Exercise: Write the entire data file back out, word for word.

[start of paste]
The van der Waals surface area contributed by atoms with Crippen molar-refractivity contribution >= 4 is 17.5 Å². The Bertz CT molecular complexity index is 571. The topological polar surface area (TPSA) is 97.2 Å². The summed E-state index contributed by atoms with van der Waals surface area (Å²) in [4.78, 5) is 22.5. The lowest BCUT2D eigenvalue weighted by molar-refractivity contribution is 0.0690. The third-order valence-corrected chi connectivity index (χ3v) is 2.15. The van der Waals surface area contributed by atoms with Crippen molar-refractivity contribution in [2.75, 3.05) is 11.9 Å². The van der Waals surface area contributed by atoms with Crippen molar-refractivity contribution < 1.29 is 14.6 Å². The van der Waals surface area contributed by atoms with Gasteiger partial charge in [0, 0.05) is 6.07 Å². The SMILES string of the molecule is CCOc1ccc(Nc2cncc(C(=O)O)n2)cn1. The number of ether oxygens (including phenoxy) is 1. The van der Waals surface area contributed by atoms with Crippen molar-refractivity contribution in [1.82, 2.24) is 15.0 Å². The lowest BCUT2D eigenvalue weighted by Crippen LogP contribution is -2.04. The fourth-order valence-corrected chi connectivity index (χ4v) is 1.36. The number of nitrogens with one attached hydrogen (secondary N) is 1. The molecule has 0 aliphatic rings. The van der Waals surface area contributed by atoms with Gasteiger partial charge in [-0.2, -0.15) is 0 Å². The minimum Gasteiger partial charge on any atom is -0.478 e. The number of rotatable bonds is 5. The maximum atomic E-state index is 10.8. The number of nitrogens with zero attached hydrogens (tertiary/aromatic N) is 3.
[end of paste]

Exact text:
The van der Waals surface area contributed by atoms with Crippen molar-refractivity contribution >= 4 is 17.5 Å². The Bertz CT molecular complexity index is 571. The topological polar surface area (TPSA) is 97.2 Å². The summed E-state index contributed by atoms with van der Waals surface area (Å²) in [4.78, 5) is 22.5. The lowest BCUT2D eigenvalue weighted by molar-refractivity contribution is 0.0690. The third-order valence-corrected chi connectivity index (χ3v) is 2.15. The van der Waals surface area contributed by atoms with Crippen molar-refractivity contribution in [2.75, 3.05) is 11.9 Å². The van der Waals surface area contributed by atoms with Crippen molar-refractivity contribution < 1.29 is 14.6 Å². The van der Waals surface area contributed by atoms with Gasteiger partial charge in [0, 0.05) is 6.07 Å². The SMILES string of the molecule is CCOc1ccc(Nc2cncc(C(=O)O)n2)cn1. The number of ether oxygens (including phenoxy) is 1. The van der Waals surface area contributed by atoms with Crippen molar-refractivity contribution in [1.82, 2.24) is 15.0 Å². The lowest BCUT2D eigenvalue weighted by Crippen LogP contribution is -2.04. The fourth-order valence-corrected chi connectivity index (χ4v) is 1.36. The number of nitrogens with one attached hydrogen (secondary N) is 1. The molecule has 0 aliphatic rings. The van der Waals surface area contributed by atoms with Gasteiger partial charge in [-0.2, -0.15) is 0 Å². The minimum Gasteiger partial charge on any atom is -0.478 e. The number of rotatable bonds is 5. The maximum atomic E-state index is 10.8. The number of nitrogens with zero attached hydrogens (tertiary/aromatic N) is 3.